Process welding Systems provide you with the market’s only “Straight Barreled” plasma welding torch. Contact PWS about Plasma and TIG welding systems, power supplies, welding lathes, welding controllers, weld development, machining, contract welding of intricate parts, torch adjustment slides, tooling and fixtures. CHECK OUT OUR PRODUCTS AND SERVICES ON-LINE AT: www.pwsweld.com




HP-50 Machine Plasma Torch: Straight barrel, water-cooled, machine plasma torch rated at 50 amps @ 100% duty cycle, with 4 meter cables. Small diameter machine torch for welding applications with limited access to the welded parts.

 MP 5-13 Secheron® Hand/Manual Torch:
 110º angle head, water-cooled, hand/manual plasma torch, rated at 45 amps @ 100% duty cycle with 4 meter cables.

MP 5-21 Secheron® Machine Plasma Torch:
 180º offset head, water-cooled, machine plasma torch, rated at 45 amps @ 100% duty cycle with 4 meter cables.

PHB-50 Hand/Manual Torch: 110º angle head, water-cooled, light weight, hand/manual plasma torch, rated at 50 amps @ 60% duty cycle with 3 meter cables. Electrode set-back inside the welding orifice can be varied to provide a constricted arc or a softer, less constricted arc for individual welding applications.

PMB-50 Machine Plasma Torch: 180º offset head, water-cooled, light weight machine plasma torch, rated at 50 amps @ 60% duty cycle with 3 meter cables. Electrode set-back inside the welding orifice can be varied to provide a constricted arc or a softer, less constricted arc for individual welding applications.

PMB-50 Centerline Plasma Torch: 180º centerline, water-cooled, light weight, machine plasma torch, rated at 50 amps @ 60% duty cycle with 3 meter cables. Electrode set-back inside the welding orifice can be varied to provide a constricted arc or a softer, less constricted arc for individual welding applications.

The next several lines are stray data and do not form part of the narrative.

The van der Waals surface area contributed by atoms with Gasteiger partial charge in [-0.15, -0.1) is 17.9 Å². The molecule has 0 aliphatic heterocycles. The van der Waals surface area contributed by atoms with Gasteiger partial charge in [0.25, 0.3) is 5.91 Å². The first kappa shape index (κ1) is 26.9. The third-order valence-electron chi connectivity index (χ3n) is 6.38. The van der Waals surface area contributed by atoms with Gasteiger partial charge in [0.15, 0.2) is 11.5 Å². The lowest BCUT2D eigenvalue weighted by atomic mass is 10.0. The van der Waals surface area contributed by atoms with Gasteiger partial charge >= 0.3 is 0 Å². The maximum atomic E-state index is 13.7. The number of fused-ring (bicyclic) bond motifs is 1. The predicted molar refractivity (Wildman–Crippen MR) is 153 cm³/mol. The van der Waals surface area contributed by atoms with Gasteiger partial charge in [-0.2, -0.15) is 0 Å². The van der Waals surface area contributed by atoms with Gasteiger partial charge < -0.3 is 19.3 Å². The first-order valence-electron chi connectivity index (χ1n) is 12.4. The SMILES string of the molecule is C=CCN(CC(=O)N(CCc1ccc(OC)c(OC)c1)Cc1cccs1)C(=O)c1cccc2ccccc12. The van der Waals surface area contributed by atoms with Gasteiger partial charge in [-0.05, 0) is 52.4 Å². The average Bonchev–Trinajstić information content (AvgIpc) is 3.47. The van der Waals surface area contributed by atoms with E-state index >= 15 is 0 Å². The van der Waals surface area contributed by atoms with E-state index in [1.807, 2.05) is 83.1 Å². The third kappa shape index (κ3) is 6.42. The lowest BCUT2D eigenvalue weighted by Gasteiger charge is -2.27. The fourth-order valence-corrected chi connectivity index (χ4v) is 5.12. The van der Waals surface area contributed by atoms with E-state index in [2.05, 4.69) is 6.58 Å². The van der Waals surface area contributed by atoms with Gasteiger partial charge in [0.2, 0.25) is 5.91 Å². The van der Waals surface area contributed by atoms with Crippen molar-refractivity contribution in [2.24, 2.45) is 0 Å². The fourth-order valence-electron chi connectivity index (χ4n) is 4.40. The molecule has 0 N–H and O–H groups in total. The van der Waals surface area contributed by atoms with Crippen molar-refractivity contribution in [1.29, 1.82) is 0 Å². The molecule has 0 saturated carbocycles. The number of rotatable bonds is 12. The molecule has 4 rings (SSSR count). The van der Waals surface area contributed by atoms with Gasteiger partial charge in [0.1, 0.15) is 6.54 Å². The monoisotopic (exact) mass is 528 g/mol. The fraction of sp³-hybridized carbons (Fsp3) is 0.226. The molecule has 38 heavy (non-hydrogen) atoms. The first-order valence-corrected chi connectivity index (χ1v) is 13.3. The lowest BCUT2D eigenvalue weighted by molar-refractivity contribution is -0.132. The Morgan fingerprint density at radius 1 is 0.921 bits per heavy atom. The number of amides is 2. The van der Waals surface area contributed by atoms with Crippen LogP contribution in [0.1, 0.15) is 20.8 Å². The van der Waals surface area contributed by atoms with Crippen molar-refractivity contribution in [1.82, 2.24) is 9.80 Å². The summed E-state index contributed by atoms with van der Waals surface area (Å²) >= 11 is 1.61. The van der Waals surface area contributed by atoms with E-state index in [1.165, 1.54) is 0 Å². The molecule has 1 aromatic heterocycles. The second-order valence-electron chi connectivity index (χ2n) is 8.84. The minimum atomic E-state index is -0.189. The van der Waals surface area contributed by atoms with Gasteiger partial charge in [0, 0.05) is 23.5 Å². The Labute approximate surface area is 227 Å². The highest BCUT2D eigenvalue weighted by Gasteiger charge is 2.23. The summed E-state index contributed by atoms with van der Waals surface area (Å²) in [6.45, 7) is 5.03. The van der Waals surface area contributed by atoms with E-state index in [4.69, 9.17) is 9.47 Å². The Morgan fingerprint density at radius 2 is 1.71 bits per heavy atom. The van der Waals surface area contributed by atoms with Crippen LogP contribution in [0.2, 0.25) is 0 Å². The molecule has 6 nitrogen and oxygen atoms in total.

High Amperage Plasma

PHB-150 Hand/Manual Torch: 110º angle head, water-cooled, light weight hand/manual plasma torch, rated at 150 amps @ 100% duty cycle with 3 meter cables. Electrode set-back inside the welding orifice can be varied to provide a constricted arc or a softer, less constricted arc for individual welding applications.

PMB-150 Machine Plasma Torch: 180º offset head, water-cooled, light weight, machine plasma torch, rated at 150 amps @ 100% duty cycle with 3 meter cables. Electrode set-back inside the welding orifice can be varied to provide a constricted arc or a softer, less constricted arc for individual welding applications.

PMB-150 Centerline Plasma Torch: 180º centerline, water-cooled, light weight, machine plasma torch, rated at 150 amps @ 100% duty cycle with 3 meter cables. Electrode set-back inside the welding orifice can be varied to provide a constricted arc or a softer, less constricted arc for individual welding applications.

PHB-151 Hand/Manual Torch: 110º angle head, water cooled, light weight, rated at 150 amps @ 60% duty cycle. The torch is smaller than the PHB-150 torch. Custom cable lengths are available upon request.

PMB-151 Machine Plasma Torch: 180º offset head, water cooled, light weight, rated at 150 amps @ 60% duty cycle with 3 meter cables. The torch is smaller than the PMB-150 torch. Custom cable lengths are available up request.

Replacement Parts

HP-50 Machine Plasma Torch:

Gas Cup


Various Sizes of Copper Nozzles




Centering Case


Adjusting Screw


Ceramic Insulating Sleeve

All You Need to Know About the Metalworking Industry

The Magic of Metal: All You Need to Know About the Metalworking Industry  

Metalworking has played a crucial role in human history. Part science, part art and part practical fabrication, metalworking has been an essential driving-force in the development of human society and continues to be central to our capability and development.

Like all industrial processes, metalworking has undergone massive changes throughout our history. However, in many ways, the essential elements of metalworking forming, casting and joining remain surprisingly unchanged from the days of our ancestors.

Metalworking is a craft that has allowed secondary processes to develop and was crucial in helping different societies to develop wealth, essential technologies and useful tools throughout history. Societies with advanced metalworkers have always had an edge in terms of wealth and relations with other nations.